That first year as the summer wound down Bill hitch-hiked up from Southern California and we spent a few days at the lake before hitching together back to Buffalo.  Thus we finished the trip as we had begun a year before…. Standing together at the side of the road with our thumbs out.  

Friday, June 22, 2012

Healthcare Follies, Part Two

 In this post I will chronicle my own personal journey through the Canadian and US healthcare systems with my recent heart surgery. Perhaps that will more clearly explain what you can expect if ObamaCare is not spiked by the Supreme Court with their decision next week.

Late last summer I noticed that I was getting out of breath walking up hills or even climbing stairs.  I was well aware that I had a flaky aortic heart valve.  Four or so years earlier when I had some work done on my knee, the “gas passer” in his pre-op exam, told me that sooner or later I was going to have to replace that valve.  I figured that time had arrived so I went to my family doctor in Whistler and he referred me to a specialist.  My appointment came back four months in the future.
Through the hunting season I was taking it slow.  Moose hunting at 5500-foot was not a sprint up the mountain and putting out the decoys a bit of a challenge.  I managed to land a 7-foot sturgeon without keeling over.  Finally, my appointment with the cardiologist came up on the calendar. (January 18.) For my legal protection let’s call him Dr. J.  He gave me a stress test and I flunked.  I checked into Vancouver General Hospital the very next day and they gave me the angiogram.
Turns out that in addition to the flaky valve I had some serious blockages in my coronary arteries (common among long term diabetics like me) and a triple by-pass was the major plan.  While they had my chest cracked they would give me a pig valve too. I would have to sit in the hospital until my surgery hit the top of the waiting list.  The average wait time, I was told, was two weeks but one poor fellow had already been sitting in the hospital waiting for a month.  You could be bumped at any time if someone showed up in worse shape than you.
I did not want to wait.  Once it was clear what needed to be done, I was anxious to get on with it.  Besides, sitting around twiddling my thumbs is torture for me.  My daughters and I were looking for alternatives for heart surgery in Bellingham and Seattle and I had accepted that heading south and paying cash was the way to go.  I needed my medical records to leave and my daughters fought through the bureaucracy at the hospital to get the required documents signed.  “Fine,” they said.  “We’ll send them to you in six weeks.”  That kinda put a kink in my plans to head south.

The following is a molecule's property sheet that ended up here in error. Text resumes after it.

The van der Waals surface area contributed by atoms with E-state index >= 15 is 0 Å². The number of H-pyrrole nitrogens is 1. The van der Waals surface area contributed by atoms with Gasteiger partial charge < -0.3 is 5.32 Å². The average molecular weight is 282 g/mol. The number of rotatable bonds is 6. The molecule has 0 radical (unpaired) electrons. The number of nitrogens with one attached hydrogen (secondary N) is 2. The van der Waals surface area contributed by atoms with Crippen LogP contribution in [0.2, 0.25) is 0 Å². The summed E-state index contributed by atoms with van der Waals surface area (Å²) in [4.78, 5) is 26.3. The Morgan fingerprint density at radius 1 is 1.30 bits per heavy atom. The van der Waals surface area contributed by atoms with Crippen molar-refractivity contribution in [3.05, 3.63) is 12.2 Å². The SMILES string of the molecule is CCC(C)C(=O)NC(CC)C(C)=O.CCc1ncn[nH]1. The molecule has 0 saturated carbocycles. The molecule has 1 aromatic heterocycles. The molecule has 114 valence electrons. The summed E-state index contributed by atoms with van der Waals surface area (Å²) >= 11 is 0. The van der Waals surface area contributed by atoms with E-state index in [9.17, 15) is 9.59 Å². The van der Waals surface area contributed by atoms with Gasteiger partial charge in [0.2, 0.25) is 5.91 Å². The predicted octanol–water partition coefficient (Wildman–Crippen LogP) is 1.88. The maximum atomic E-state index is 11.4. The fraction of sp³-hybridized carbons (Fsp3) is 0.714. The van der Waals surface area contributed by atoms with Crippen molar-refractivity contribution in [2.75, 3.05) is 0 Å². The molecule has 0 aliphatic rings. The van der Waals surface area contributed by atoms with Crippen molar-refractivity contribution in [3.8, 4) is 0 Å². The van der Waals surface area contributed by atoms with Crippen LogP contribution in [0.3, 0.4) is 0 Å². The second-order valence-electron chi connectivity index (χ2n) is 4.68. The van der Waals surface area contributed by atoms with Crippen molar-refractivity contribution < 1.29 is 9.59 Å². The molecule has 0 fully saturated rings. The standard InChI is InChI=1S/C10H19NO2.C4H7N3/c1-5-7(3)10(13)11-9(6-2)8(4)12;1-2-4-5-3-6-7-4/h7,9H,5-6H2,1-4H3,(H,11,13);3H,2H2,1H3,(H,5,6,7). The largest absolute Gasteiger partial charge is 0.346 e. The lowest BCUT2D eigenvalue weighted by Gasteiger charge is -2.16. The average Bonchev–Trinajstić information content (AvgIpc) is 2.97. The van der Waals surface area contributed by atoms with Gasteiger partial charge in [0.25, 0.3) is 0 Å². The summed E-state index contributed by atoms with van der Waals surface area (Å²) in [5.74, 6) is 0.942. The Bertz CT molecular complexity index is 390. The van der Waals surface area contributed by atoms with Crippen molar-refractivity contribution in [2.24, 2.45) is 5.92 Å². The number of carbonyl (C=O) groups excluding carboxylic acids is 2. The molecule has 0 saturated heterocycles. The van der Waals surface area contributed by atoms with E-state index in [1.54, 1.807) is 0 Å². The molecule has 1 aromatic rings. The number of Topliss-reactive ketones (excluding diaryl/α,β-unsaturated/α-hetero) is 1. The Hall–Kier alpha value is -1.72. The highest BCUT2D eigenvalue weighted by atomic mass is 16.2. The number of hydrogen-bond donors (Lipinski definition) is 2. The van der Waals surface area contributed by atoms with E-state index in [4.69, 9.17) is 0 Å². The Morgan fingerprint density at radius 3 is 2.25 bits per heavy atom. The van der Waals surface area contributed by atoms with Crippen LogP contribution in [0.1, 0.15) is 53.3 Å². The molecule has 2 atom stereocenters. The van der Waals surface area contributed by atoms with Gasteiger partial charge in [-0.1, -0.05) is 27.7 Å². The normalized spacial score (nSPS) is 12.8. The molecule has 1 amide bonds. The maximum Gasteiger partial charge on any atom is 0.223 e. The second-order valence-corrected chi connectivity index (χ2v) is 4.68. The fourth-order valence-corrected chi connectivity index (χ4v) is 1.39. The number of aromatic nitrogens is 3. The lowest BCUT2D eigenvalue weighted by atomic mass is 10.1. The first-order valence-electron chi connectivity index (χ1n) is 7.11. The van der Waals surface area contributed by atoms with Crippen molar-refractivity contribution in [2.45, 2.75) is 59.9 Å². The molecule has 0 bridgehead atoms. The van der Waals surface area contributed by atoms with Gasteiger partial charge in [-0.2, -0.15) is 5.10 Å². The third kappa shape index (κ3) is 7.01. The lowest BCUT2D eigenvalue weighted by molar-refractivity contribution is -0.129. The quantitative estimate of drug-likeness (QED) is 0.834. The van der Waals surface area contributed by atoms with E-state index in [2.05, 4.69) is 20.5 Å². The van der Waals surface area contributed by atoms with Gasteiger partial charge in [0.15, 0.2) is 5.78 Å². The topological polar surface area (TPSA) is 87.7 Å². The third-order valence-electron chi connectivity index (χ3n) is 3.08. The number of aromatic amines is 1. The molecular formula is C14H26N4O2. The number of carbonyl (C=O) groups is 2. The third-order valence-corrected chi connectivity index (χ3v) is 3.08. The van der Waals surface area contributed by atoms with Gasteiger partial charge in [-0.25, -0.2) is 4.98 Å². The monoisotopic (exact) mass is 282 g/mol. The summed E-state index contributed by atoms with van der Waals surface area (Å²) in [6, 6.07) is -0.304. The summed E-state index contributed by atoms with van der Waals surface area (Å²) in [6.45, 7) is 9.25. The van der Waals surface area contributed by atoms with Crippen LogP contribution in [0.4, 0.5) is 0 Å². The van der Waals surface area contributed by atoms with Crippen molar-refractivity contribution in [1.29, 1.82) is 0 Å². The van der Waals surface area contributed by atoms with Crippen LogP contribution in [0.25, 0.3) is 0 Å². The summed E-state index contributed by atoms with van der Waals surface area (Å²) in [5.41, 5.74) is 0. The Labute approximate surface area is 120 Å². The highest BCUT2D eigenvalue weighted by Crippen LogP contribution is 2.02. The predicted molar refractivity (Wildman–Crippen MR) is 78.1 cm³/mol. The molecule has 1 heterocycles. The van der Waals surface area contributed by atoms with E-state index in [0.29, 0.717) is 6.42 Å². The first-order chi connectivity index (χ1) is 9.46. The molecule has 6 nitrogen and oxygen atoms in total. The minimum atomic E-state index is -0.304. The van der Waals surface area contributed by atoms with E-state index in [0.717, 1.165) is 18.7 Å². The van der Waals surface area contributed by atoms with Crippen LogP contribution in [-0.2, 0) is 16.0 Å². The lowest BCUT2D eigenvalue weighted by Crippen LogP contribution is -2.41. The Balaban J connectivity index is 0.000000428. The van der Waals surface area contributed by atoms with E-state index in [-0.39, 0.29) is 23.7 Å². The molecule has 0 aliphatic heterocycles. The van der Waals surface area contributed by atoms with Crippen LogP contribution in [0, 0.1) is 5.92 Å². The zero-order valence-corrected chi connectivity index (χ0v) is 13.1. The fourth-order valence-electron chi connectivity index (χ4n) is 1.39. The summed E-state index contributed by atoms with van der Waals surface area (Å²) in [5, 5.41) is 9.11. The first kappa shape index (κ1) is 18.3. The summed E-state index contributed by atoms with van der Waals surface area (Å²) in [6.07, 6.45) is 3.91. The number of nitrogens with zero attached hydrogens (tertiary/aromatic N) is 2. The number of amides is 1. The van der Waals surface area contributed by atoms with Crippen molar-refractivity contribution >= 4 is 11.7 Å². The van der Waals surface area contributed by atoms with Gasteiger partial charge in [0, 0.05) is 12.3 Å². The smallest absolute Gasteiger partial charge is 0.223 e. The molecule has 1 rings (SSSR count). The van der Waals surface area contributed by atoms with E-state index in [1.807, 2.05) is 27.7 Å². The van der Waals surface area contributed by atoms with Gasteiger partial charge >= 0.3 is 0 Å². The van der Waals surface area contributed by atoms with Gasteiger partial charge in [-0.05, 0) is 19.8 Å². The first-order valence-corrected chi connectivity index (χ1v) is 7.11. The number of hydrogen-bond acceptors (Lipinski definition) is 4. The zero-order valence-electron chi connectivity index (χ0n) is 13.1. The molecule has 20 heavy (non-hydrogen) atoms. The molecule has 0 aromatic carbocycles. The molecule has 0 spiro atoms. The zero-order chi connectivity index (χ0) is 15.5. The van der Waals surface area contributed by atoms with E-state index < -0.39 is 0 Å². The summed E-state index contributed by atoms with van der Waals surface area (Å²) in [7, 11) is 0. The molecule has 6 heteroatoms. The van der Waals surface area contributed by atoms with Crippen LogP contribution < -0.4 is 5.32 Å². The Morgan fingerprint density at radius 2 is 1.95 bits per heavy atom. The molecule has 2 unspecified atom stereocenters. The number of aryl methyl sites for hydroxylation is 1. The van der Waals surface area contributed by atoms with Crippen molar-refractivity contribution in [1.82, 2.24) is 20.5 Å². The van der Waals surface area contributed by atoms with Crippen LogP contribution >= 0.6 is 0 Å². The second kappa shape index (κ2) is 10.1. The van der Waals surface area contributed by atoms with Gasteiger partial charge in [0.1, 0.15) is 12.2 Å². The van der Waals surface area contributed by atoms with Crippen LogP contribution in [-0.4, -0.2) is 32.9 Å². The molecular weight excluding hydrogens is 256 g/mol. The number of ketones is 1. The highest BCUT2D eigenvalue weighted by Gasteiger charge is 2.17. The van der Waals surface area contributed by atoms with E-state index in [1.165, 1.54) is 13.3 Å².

I don’t know if my threats to leave had anything to do with it (probably) but one week after my stress test I was headed to the operating room.  Nine hours later I had new plumbing and a dandy new valve.
Five days later and already coughing, they sent me home.  The coughing got lots worse and I was passing out because I couldn’t catch my breath.  I could feel the stress on my chest incision and my wired together sternum.  Loi drove me to VGH Emergency where we spent the day with me mostly laying on a gurney in the hall with dozens of other folks.  Finally they sent me home with more prescriptions.
The next week was Hell.  Fortunately, Loi kept notes because I don’t remember much of it.  I did not sleep much except in the recliner in the living room.  All night I would pace to keep the coughing at bay and when I had a “spell” I generally wound up passed out.  Early one morning I woke up to find myself lying in the middle of the living room.  No idea how hard I hit when I went down.
The only way I could communicate with Dr. J., my cardiologist, was via email.  I was begging him to take me seriously and do something.  I explained that I could feel the bones in my sternum moving around.  He was not concerned and his only suggestion was to move my appointment for the following week from the afternoon to the morning.  What a prince!
On the 9th of February.  I asked Loi to take me to Bellingham and St. Joseph’s Hospital.  They examined me and discovered that my chest cavity was half full of fluid and one of my sternum closure wires broken.  They sent me home.  (After this whole thing was over I pressed St. Joe’s to explain why they sent me home.  They explained that they had phoned my Canadian cardiologist, Dr. J., and he had told them he had it under control and was seeing me one week hence.  He suggested another cough syrup.)
That weekend was the worst yet.  No sleep, constant coughing and chest pain.  At one point I passed out and fell out of my chair. On Monday Loi drove me back to St. Joe’s Emergency.  This time they admitted me and Dr. Douglas, their head of cardiology,  came down for a look.  Xrays showed that my chest cavity was full of fluid and I had broken all three wires holding my sternum together and two of them had actually pulled right through the bone.  My incision had ruptured and fluid was running down my chest.  Infection was the big worry.